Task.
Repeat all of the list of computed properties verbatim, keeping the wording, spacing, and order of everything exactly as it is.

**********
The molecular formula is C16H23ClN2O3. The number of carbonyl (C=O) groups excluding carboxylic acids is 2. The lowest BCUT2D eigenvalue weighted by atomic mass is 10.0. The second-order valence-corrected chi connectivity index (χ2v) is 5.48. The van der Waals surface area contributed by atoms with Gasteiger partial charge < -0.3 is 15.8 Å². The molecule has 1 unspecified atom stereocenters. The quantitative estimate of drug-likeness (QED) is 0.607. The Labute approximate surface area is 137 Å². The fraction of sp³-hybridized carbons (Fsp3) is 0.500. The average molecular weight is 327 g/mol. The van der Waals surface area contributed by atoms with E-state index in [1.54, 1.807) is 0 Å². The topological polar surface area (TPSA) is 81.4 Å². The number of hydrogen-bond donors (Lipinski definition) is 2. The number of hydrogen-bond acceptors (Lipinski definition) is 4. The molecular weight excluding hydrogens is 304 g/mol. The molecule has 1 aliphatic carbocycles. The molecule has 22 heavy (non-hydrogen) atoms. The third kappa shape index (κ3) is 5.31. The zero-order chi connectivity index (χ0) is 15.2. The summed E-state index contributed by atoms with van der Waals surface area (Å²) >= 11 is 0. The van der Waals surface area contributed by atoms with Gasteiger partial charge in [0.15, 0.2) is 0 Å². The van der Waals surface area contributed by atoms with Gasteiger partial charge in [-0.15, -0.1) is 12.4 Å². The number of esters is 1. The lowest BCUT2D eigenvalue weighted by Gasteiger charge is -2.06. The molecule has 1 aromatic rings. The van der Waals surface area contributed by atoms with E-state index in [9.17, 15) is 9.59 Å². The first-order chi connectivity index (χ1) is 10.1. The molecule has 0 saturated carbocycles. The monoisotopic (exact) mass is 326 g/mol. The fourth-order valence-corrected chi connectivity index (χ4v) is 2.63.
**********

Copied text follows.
The molecular formula is C16H23ClN2O3. The number of carbonyl (C=O) groups excluding carboxylic acids is 2. The lowest BCUT2D eigenvalue weighted by atomic mass is 10.0. The second-order valence-corrected chi connectivity index (χ2v) is 5.48. The van der Waals surface area contributed by atoms with Gasteiger partial charge < -0.3 is 15.8 Å². The molecule has 1 unspecified atom stereocenters. The quantitative estimate of drug-likeness (QED) is 0.607. The Labute approximate surface area is 137 Å². The fraction of sp³-hybridized carbons (Fsp3) is 0.500. The average molecular weight is 327 g/mol. The van der Waals surface area contributed by atoms with E-state index in [1.54, 1.807) is 0 Å². The topological polar surface area (TPSA) is 81.4 Å². The number of hydrogen-bond donors (Lipinski definition) is 2. The number of hydrogen-bond acceptors (Lipinski definition) is 4. The molecular weight excluding hydrogens is 304 g/mol. The molecule has 1 aliphatic carbocycles. The molecule has 22 heavy (non-hydrogen) atoms. The third kappa shape index (κ3) is 5.31. The zero-order chi connectivity index (χ0) is 15.2. The summed E-state index contributed by atoms with van der Waals surface area (Å²) >= 11 is 0. The van der Waals surface area contributed by atoms with Gasteiger partial charge in [0.15, 0.2) is 0 Å². The van der Waals surface area contributed by atoms with Gasteiger partial charge in [-0.15, -0.1) is 12.4 Å². The number of esters is 1. The lowest BCUT2D eigenvalue weighted by Gasteiger charge is -2.06. The molecule has 1 aromatic rings. The van der Waals surface area contributed by atoms with E-state index in [9.17, 15) is 9.59 Å². The first-order chi connectivity index (χ1) is 10.1. The molecule has 0 saturated carbocycles. The monoisotopic (exact) mass is 326 g/mol. The fourth-order valence-corrected chi connectivity index (χ4v) is 2.63.